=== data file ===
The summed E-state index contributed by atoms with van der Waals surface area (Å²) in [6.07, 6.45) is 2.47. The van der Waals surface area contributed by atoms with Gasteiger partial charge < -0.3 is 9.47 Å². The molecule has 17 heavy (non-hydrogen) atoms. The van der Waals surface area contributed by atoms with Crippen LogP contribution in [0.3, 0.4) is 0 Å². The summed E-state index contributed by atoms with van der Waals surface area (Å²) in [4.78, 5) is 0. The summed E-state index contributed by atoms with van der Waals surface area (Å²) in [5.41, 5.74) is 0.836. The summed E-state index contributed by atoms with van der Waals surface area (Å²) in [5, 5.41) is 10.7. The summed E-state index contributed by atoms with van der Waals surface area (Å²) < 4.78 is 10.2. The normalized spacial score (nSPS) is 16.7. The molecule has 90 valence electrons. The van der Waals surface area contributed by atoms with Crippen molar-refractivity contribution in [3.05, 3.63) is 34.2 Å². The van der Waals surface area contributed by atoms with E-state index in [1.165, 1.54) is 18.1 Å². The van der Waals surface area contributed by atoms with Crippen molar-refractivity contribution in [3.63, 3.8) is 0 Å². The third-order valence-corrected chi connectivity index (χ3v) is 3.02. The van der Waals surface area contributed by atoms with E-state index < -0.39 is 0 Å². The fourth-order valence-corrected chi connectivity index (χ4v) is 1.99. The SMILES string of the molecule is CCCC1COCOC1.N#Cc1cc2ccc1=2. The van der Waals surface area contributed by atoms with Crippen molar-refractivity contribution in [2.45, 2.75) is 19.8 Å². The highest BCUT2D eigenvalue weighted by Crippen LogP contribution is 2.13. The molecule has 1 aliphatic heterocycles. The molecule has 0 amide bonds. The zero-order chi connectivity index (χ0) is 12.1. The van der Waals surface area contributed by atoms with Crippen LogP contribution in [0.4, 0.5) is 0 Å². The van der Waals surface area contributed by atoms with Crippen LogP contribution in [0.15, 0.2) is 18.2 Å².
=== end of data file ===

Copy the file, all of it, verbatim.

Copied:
The summed E-state index contributed by atoms with van der Waals surface area (Å²) in [6.07, 6.45) is 2.47. The van der Waals surface area contributed by atoms with Gasteiger partial charge < -0.3 is 9.47 Å². The molecule has 17 heavy (non-hydrogen) atoms. The van der Waals surface area contributed by atoms with Crippen LogP contribution in [0.3, 0.4) is 0 Å². The summed E-state index contributed by atoms with van der Waals surface area (Å²) in [4.78, 5) is 0. The summed E-state index contributed by atoms with van der Waals surface area (Å²) in [5.41, 5.74) is 0.836. The summed E-state index contributed by atoms with van der Waals surface area (Å²) in [5, 5.41) is 10.7. The summed E-state index contributed by atoms with van der Waals surface area (Å²) < 4.78 is 10.2. The normalized spacial score (nSPS) is 16.7. The molecule has 90 valence electrons. The van der Waals surface area contributed by atoms with Crippen molar-refractivity contribution in [3.05, 3.63) is 34.2 Å². The van der Waals surface area contributed by atoms with E-state index in [1.165, 1.54) is 18.1 Å². The van der Waals surface area contributed by atoms with Crippen molar-refractivity contribution in [3.63, 3.8) is 0 Å². The third-order valence-corrected chi connectivity index (χ3v) is 3.02. The van der Waals surface area contributed by atoms with E-state index < -0.39 is 0 Å². The fourth-order valence-corrected chi connectivity index (χ4v) is 1.99. The SMILES string of the molecule is CCCC1COCOC1.N#Cc1cc2ccc1=2. The van der Waals surface area contributed by atoms with Crippen molar-refractivity contribution in [2.45, 2.75) is 19.8 Å². The highest BCUT2D eigenvalue weighted by Crippen LogP contribution is 2.13. The molecule has 1 aliphatic heterocycles. The molecule has 0 amide bonds. The zero-order chi connectivity index (χ0) is 12.1. The van der Waals surface area contributed by atoms with Crippen LogP contribution in [0.4, 0.5) is 0 Å². The van der Waals surface area contributed by atoms with Crippen LogP contribution in [0.15, 0.2) is 18.2 Å².